Sunday, April 26, 2015



K-State looking to stop balanced Jayhawks offense



It might not be a three-headed monster, but the Kansas football team has discovered something dynamic in its three-man rushing attack.

The trio of Tony Pierson, Taylor Cox and James Sims have combined for 666 yards and six touchdowns and each average more than 5 yards per carry. Add in Notre Dame transfer Dayne Crist at quarterback, and the Jayhawks offer a balanced challenge for the Kansas State defense.

The KU offense, despite its balance this season, isn’t exactly lighting it up though. The Jayhawks rank last in the Big 12 in scoring offense, ninth in total offense, ninth in passing offense and seventh in rushing offense.

Individually, Pierson ranks fifth in the league in rushing, leading the Jayhawks with 309 yards on 58 carries. Cox has rushed 45 times for 266 yards and ranks seventh.

K-State coach Bill Snyder said the three running backs offer a challenge.

“(They are) more similar than not,” he said. “I think there are some differences, but as soon as I say one guy is a little bit more of an inside runner and the other guy is more of an outside runner, surely they would turn it around and do it the other way around. I think that is probably why all three of them are on the field.”

Kansas coach Charlie Weis brought in Crist with the intention of installing an offense closer to the ones he ran at Florida and Notre Dame, and with a pair of NFL teams in the New England Patriots and Kansas City Chiefs.

But Crist has gotten off to a tough start this season, similar to the way he lost his job as quarterback with the Fighting Irish.

Crist has completed just 62-of-129 passes for 763 yards. He’s thrown just two touchdown passes and been picked off four times, and ranks 10th in the conference with just 190.8 yards per game.

Whether their passing attack looks successful on paper or not, Snyder said there is concern with what Crist is capable of.

“His completion percentage is a little bit lower, but he is throwing the ball downfield more,” Snyder said. “I have seen (Crist) stand on one hash mark and throw the ball 15 yards deep to the far boundary. That is an NFL throw, those are hard to come by. They are not an easy task, but he is able to do it.

“I think the receivers and quarterback work well together and that is an issue.”

Nationally, the Jayhawks passing attack ranks 100th, while their rushing attack is carrying the load as the 47th best run game in the country.

Still, the issue for Snyder is in preparation. From watching tape on Weis-coached teams, he said there are a lot of things to prepare for.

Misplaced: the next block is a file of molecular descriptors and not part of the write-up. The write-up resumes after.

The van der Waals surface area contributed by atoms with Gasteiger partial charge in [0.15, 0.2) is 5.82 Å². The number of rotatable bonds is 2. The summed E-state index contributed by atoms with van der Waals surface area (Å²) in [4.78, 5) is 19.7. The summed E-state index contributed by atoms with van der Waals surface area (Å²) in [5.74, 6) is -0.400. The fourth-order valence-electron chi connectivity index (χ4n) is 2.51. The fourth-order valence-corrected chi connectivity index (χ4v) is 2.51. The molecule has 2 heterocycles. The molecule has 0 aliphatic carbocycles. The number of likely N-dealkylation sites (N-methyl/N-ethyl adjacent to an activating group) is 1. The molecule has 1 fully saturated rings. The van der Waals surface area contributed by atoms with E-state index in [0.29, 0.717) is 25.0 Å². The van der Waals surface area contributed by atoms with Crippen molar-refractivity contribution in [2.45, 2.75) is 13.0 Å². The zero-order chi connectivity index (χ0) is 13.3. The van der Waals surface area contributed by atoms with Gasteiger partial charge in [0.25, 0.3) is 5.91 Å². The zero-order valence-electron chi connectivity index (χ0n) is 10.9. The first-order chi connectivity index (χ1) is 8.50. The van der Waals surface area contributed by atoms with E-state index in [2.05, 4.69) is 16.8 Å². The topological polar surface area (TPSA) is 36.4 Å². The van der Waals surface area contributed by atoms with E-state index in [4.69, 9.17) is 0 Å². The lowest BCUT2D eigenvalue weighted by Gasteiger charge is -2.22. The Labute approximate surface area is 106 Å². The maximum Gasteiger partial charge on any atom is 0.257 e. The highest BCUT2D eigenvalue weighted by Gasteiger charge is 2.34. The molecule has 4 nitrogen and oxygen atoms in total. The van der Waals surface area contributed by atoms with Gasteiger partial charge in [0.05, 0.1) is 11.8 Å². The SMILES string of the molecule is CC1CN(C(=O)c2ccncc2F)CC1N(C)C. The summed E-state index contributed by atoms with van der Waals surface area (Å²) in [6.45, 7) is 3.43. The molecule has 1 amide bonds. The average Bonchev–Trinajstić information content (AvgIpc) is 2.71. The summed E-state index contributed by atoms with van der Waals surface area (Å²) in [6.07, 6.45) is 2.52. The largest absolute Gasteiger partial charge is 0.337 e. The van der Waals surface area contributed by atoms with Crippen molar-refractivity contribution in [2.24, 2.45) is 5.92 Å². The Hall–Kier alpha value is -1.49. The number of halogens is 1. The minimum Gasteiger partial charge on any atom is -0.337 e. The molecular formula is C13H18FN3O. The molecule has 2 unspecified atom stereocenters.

“You do not know what you are going to get,” he said. “We might spend two weeks practicing against something that we will never see, and on Saturday see something that we have not had a chance to practice. Of course you face that every week, but with Charlie, during the course of the season, you see different things appear from game to game.”

Weis has his own worries when he looks at the defense they are facing. With run stopping defensive tackles in the middle, and fast pass rushers on the outside, he said there will be an emphasis on being consistent.

“Against this defense, it’s the most critical factor in the game,” he said. “Besides taking care of the football, you know, which is the most critical factor, because they live off of turnovers. Look at the Oklahoma game. I mean, can Oklahoma give them any more advantageous situations?

“With that being said, I think that you have to be ready to nickel and dime them the whole day. You can’t all of a sudden say ‘well, let’s do this’. They’re not giving you that. So, you have to stay patient.”

Although the Kansas offense hasn’t produced much in the way of scoring this season, ranked 107th nationally, the Jayhawks appear to have the capability of scoring in a hurry if they exploit the right weaknesses.

And with all the diversity the team has within its playbook, Snyder said they could have their hands full with the Jayhawks’ offense.

“I think we see an offense that presents a lot of issues,” he said. “The execution is good and the ability to do so many things because of the many formations that they utilize and the variety of schemes — I think that presents a lot of problems for us.”

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